Hundreds of technology firms came together in Japan Tuesday to showcase the latest in high-end gadgetry, including wafer-thin speakers and a ring that can monitor your heart rate.
The five-day Combined Exhibition of Advanced Technologies (Ceatec) technology fair in Chiba near Tokyo features more than 600 companies from 15 countries and regions showing new gadgets.
Musical instrument maker Yamaha had on show its prototype TLF speaker that can be displayed as a thin, light and flexible poster with a cloth cover.
The 1.5-millimetre-thick speaker sends directional "flat-wave" sounds that do not deviate once emitted, meaning that sounds can only be heard when the listener is standing in front of it.
Yamaha aims to sell the technology early next year, company spokesman Yusaku Shibuya said, adding: "This can function as a convenient advertising poster, which can be rolled up and carried around."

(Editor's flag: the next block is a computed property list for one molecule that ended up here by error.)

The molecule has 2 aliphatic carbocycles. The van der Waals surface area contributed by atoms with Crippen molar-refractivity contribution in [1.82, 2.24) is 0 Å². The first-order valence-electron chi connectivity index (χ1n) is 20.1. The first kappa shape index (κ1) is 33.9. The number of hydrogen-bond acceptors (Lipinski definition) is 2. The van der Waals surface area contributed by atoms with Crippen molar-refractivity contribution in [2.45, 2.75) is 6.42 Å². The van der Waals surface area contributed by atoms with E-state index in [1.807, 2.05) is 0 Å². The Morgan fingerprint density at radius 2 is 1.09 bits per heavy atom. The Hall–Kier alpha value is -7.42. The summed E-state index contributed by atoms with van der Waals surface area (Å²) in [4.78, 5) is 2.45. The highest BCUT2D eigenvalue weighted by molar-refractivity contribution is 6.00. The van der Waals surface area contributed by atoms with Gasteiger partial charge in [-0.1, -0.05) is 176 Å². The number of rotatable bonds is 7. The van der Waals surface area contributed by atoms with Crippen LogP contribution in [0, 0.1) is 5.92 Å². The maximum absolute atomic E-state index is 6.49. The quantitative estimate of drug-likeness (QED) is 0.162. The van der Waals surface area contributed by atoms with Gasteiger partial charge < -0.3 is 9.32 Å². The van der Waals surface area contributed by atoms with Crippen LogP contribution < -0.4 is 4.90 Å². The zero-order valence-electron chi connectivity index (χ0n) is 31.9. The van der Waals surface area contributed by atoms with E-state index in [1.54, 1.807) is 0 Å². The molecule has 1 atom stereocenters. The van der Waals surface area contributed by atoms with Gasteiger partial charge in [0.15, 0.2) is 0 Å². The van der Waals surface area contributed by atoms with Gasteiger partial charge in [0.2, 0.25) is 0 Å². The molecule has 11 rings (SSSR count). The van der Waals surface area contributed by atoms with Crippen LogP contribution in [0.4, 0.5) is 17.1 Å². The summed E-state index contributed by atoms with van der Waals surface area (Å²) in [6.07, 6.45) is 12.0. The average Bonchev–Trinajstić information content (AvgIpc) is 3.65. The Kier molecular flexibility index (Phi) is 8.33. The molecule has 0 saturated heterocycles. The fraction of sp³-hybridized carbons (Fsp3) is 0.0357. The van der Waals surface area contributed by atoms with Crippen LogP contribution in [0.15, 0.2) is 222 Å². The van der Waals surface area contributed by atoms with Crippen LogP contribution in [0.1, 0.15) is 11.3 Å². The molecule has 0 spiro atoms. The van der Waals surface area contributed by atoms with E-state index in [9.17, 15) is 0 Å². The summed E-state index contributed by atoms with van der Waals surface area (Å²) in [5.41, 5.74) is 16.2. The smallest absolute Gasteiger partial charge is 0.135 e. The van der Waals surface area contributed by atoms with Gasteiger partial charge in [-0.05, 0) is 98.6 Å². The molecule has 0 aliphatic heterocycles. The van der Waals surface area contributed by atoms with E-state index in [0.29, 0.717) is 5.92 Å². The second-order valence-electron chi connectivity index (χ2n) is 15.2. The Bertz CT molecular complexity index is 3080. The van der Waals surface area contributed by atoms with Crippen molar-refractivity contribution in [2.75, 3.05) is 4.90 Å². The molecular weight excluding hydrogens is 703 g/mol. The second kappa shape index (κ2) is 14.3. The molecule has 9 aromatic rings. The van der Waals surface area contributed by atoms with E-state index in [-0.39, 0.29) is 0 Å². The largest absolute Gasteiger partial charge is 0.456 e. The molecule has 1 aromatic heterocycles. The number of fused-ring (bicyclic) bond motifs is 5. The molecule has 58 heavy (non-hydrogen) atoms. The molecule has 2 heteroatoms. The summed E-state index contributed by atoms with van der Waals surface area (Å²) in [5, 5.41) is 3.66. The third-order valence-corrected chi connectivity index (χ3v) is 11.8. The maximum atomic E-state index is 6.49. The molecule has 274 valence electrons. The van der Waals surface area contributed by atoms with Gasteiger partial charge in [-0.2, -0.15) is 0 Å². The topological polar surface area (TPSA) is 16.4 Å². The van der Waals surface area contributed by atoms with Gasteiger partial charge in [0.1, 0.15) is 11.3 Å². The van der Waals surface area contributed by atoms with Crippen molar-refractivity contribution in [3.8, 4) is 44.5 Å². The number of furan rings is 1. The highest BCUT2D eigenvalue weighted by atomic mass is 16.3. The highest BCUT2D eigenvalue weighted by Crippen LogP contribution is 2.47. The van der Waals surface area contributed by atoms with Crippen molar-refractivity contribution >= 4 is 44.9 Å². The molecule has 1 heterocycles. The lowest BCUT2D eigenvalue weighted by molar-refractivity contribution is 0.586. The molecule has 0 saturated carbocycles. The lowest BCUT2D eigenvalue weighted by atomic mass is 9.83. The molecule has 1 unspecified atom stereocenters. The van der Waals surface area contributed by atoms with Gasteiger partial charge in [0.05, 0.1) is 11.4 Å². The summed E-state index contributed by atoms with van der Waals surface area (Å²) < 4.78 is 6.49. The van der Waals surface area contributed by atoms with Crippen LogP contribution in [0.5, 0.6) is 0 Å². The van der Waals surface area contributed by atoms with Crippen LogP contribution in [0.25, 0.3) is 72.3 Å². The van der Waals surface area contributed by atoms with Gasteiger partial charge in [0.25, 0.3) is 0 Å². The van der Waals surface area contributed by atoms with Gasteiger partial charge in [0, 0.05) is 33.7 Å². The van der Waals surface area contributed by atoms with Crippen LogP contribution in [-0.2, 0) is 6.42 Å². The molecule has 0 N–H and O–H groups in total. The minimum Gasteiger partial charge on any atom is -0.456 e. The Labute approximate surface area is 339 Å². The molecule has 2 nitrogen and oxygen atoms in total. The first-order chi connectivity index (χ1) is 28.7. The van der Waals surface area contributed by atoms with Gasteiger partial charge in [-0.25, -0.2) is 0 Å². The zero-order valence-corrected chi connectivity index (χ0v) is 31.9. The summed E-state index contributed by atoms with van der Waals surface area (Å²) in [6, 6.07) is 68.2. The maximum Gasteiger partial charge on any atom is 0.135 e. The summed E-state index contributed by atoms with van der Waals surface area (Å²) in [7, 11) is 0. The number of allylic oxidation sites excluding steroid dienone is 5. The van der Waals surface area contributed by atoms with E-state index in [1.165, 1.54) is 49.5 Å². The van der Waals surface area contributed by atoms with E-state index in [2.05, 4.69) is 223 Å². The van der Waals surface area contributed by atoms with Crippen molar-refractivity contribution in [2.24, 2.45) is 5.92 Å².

He said it would first be aimed at corporate users before being released to ordinary consumers with potential benefits for those living in smaller houses who do not want to disturb roommates with music.
Fujitsu Ltd. offered its "omniview" system for automobiles, which uses small cameras and imaging software to give drivers a 360 degree, 3D view of the car's surroundings. Some Toyota vehicles adopted the system earlier this year.
Electronics parts maker Murata Co. was displaying a ring that measures heart speed and blood-oxygen levels and can transmit data to a cellphone or other device to trigger an alarm if the pulse rate is too high.
NTT DoCoMo's new "augmented reality" applications use virtual images to enhance everyday experiences, Japan's leading mobile phone carrier said.
"Cellphones are a bridge between virtual reality and the world around you," said Manabu Ota, a DoCoMo official for consumer mobile device development.
Among applications the firm is developing is a function giving shoppers an enhanced view of a chosen object to see if it fits in the home before buying.
DoCoMo also showed a prototype "AR Walker" system -- made with optical equipment maker Olympus -- which requires users to wear special glasses that give a view overlaid with information on directions and local recommendations.
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